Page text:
But talk to any MD or mental health practitioner, and it's clear that many of us have yet to master how to emotionally navigate our demanding new workplace and economic realities.
"I'm seeing several additional patients per week with stress-related illnesses," said Dr. Linda Petter, a physician practicing family medicine in Tacoma, Wash. "People are not coping well. They're so worried about losing their jobs and homes that they're losing track of taking care of themselves."
You don't need anyone to tell you to eat well, get enough sleep and get some fresh air for at least a few minutes a day. You have your mother and Dr. Oz for that.
But how do you bounce back when you can't remember the last time you felt like yourself?
Manhattan psychologist Dr. Joseph Cilona offered these suggestions:
Educate yourself. If you've never experienced high stress levels or extremely low moods before, it's understandable that you might be alarmed. The good news, Cilona said, is that these symptoms are entirely treatable. The trick is figuring out what tactics work for you, be it a change in your routine, professional counseling or medical or holistic treatment.
Ask someone you trust for their opinion. "Sometimes symptoms like these can distort the way we perceive ourselves," Cilona said. Asking a loved one if they've noticed you acting differently or think you could benefit from professional support could be the eye-opener you need.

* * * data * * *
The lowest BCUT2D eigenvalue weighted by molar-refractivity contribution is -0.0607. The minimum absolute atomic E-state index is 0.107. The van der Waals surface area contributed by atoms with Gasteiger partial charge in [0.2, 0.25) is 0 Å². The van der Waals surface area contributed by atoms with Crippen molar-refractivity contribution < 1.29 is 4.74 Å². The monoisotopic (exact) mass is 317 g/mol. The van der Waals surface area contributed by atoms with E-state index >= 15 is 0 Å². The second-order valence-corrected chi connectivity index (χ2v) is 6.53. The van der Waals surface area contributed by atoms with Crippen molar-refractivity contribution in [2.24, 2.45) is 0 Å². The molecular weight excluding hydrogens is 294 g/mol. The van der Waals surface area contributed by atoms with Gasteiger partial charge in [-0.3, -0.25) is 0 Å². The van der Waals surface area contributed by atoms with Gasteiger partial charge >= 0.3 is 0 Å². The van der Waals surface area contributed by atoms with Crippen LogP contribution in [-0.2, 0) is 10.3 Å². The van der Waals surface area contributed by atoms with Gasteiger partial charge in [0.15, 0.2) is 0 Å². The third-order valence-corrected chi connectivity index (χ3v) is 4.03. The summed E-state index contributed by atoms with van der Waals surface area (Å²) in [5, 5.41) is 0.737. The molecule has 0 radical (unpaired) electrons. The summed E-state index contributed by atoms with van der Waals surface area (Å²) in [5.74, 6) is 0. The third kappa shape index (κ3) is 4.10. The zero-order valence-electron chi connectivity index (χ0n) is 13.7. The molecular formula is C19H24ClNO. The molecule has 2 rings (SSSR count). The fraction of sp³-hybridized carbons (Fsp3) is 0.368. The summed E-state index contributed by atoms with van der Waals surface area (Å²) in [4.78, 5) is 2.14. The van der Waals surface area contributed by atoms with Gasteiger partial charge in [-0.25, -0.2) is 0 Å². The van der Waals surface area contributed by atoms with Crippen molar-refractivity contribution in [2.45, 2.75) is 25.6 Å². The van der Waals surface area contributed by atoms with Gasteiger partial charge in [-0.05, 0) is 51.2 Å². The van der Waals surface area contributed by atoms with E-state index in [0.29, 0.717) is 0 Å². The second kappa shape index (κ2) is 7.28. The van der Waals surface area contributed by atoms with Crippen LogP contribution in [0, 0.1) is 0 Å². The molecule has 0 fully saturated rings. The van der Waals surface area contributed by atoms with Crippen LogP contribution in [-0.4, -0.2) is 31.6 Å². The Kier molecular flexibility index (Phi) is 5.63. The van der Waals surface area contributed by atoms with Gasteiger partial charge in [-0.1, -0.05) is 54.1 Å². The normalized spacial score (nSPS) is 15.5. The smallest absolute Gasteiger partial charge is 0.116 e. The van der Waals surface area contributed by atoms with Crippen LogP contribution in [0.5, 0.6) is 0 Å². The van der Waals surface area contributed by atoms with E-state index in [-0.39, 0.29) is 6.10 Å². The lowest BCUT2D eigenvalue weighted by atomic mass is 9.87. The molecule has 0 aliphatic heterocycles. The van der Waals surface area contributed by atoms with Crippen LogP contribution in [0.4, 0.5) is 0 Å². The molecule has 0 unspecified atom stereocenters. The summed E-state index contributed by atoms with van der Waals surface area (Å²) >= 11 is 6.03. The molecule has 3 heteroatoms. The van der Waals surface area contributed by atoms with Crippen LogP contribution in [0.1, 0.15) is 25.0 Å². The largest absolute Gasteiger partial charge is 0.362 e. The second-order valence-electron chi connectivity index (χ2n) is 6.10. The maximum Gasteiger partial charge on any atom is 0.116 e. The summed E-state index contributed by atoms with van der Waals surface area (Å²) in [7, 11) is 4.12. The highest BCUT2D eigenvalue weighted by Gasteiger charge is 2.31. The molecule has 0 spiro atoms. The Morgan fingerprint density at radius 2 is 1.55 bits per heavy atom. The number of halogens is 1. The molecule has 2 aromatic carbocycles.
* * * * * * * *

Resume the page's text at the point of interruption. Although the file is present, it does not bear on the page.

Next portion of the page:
Don't worry about the stigma. "Most people would never feel inadequate calling a plumber to fix a leaky faucet or a mechanic about fixing their car," Cilona said. Likewise, mental health professionals often know more about fixing your mood and stress levels than you. Let them help you.
Take action. You'll fare much better if you take a proactive approach to battling stress, anxiety and depression, Cilona said, and if you're open to experimenting with different solutions.
For Janice, a Los Angeles marketing professional who didn't want her real name used, the road back from anxietyville has been paved with a variety of healthy touchstones.
She said she's hopeful that cutting back on salt and caffeine will help correct her high blood pressure -- a condition she didn't have before the recession began -- so she doesn't need medication. She's also hopeful that more trips to the gym, some yoga classes and reflexology will help boost her immune system so she doesn't get quite so many upper respiratory infections.
But perhaps most important, Janice said, "I'm learning how to be super Zen-like when there is lots of chaos at work. The stressors have not gone away, but the way I'm handling them has changed."
This work is the opinion of the columnist and in no way reflects the opinion of ABC News.
Michelle Goodman is a freelance journalist and former cubicle dweller. She is the author of "My So-Called Freelance Life: How to Survive and Thrive as a Creative Professional for Hire" and "The Anti 9-to-5 Guide: Practical Career Advice for Women Who Think Outside the Cube". For more information, see Anti9to5Guide.com.